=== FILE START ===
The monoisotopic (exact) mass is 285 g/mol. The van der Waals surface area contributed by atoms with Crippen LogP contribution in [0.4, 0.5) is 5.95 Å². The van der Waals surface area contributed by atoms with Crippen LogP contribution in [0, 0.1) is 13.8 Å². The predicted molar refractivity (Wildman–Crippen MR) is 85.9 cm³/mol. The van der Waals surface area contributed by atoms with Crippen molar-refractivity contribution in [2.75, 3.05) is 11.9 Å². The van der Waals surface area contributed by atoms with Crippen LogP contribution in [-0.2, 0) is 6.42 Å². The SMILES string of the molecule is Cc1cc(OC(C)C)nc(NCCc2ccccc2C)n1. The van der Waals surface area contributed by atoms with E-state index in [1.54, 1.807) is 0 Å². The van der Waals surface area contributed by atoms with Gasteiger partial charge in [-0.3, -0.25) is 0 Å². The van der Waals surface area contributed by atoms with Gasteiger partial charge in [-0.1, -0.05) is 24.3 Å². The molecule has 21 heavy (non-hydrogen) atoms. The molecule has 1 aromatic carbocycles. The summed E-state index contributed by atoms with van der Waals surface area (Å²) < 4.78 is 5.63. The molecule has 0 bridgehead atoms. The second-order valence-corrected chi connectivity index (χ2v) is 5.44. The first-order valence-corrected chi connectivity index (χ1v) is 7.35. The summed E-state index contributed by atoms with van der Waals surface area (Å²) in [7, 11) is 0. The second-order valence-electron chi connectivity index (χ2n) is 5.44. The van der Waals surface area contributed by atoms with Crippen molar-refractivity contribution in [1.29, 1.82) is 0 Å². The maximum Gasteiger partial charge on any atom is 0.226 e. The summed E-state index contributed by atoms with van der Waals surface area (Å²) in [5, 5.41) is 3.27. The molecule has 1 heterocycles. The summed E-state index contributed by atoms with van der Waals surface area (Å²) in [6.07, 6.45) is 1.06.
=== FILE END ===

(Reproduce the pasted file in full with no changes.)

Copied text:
The monoisotopic (exact) mass is 285 g/mol. The van der Waals surface area contributed by atoms with Crippen LogP contribution in [0.4, 0.5) is 5.95 Å². The van der Waals surface area contributed by atoms with Crippen LogP contribution in [0, 0.1) is 13.8 Å². The predicted molar refractivity (Wildman–Crippen MR) is 85.9 cm³/mol. The van der Waals surface area contributed by atoms with Crippen molar-refractivity contribution in [2.75, 3.05) is 11.9 Å². The van der Waals surface area contributed by atoms with Crippen LogP contribution in [-0.2, 0) is 6.42 Å². The SMILES string of the molecule is Cc1cc(OC(C)C)nc(NCCc2ccccc2C)n1. The van der Waals surface area contributed by atoms with E-state index in [1.54, 1.807) is 0 Å². The van der Waals surface area contributed by atoms with Gasteiger partial charge in [-0.3, -0.25) is 0 Å². The van der Waals surface area contributed by atoms with Gasteiger partial charge in [-0.1, -0.05) is 24.3 Å². The molecule has 21 heavy (non-hydrogen) atoms. The molecule has 1 aromatic carbocycles. The summed E-state index contributed by atoms with van der Waals surface area (Å²) < 4.78 is 5.63. The molecule has 0 bridgehead atoms. The second-order valence-corrected chi connectivity index (χ2v) is 5.44. The first-order valence-corrected chi connectivity index (χ1v) is 7.35. The summed E-state index contributed by atoms with van der Waals surface area (Å²) in [7, 11) is 0. The second-order valence-electron chi connectivity index (χ2n) is 5.44. The van der Waals surface area contributed by atoms with Crippen molar-refractivity contribution in [1.29, 1.82) is 0 Å². The maximum Gasteiger partial charge on any atom is 0.226 e. The summed E-state index contributed by atoms with van der Waals surface area (Å²) in [5, 5.41) is 3.27. The molecule has 1 heterocycles. The summed E-state index contributed by atoms with van der Waals surface area (Å²) in [6.07, 6.45) is 1.06.